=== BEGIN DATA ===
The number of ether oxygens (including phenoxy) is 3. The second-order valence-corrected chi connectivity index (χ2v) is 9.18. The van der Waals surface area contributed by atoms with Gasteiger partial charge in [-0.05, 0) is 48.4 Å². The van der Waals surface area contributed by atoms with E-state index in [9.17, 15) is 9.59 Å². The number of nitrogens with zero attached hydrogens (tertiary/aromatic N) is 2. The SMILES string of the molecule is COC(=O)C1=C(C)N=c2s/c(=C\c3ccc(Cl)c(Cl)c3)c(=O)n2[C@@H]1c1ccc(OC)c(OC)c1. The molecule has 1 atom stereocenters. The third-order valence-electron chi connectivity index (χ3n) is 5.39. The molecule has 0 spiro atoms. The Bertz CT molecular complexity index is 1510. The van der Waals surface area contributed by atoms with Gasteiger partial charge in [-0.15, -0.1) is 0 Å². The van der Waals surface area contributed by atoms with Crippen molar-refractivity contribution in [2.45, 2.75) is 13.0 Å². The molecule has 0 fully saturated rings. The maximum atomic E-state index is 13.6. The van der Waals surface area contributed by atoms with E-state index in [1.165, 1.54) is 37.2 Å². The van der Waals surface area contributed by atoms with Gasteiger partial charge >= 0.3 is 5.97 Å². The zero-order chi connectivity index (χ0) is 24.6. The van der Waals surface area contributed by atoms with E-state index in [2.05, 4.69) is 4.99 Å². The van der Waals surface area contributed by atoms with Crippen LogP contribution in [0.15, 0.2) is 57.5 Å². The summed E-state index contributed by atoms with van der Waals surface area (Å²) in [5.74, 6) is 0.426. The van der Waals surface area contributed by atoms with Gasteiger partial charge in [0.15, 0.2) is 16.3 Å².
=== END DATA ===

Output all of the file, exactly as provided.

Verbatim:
The number of ether oxygens (including phenoxy) is 3. The second-order valence-corrected chi connectivity index (χ2v) is 9.18. The van der Waals surface area contributed by atoms with Gasteiger partial charge in [-0.05, 0) is 48.4 Å². The van der Waals surface area contributed by atoms with E-state index in [9.17, 15) is 9.59 Å². The number of nitrogens with zero attached hydrogens (tertiary/aromatic N) is 2. The SMILES string of the molecule is COC(=O)C1=C(C)N=c2s/c(=C\c3ccc(Cl)c(Cl)c3)c(=O)n2[C@@H]1c1ccc(OC)c(OC)c1. The molecule has 1 atom stereocenters. The third-order valence-electron chi connectivity index (χ3n) is 5.39. The molecule has 0 spiro atoms. The Bertz CT molecular complexity index is 1510. The van der Waals surface area contributed by atoms with Gasteiger partial charge in [-0.15, -0.1) is 0 Å². The van der Waals surface area contributed by atoms with Crippen molar-refractivity contribution in [2.45, 2.75) is 13.0 Å². The molecule has 0 fully saturated rings. The maximum atomic E-state index is 13.6. The van der Waals surface area contributed by atoms with E-state index in [1.165, 1.54) is 37.2 Å². The van der Waals surface area contributed by atoms with Gasteiger partial charge >= 0.3 is 5.97 Å². The zero-order chi connectivity index (χ0) is 24.6. The van der Waals surface area contributed by atoms with E-state index in [2.05, 4.69) is 4.99 Å². The van der Waals surface area contributed by atoms with Crippen LogP contribution in [0.15, 0.2) is 57.5 Å². The summed E-state index contributed by atoms with van der Waals surface area (Å²) in [5.74, 6) is 0.426. The van der Waals surface area contributed by atoms with Gasteiger partial charge in [0.15, 0.2) is 16.3 Å².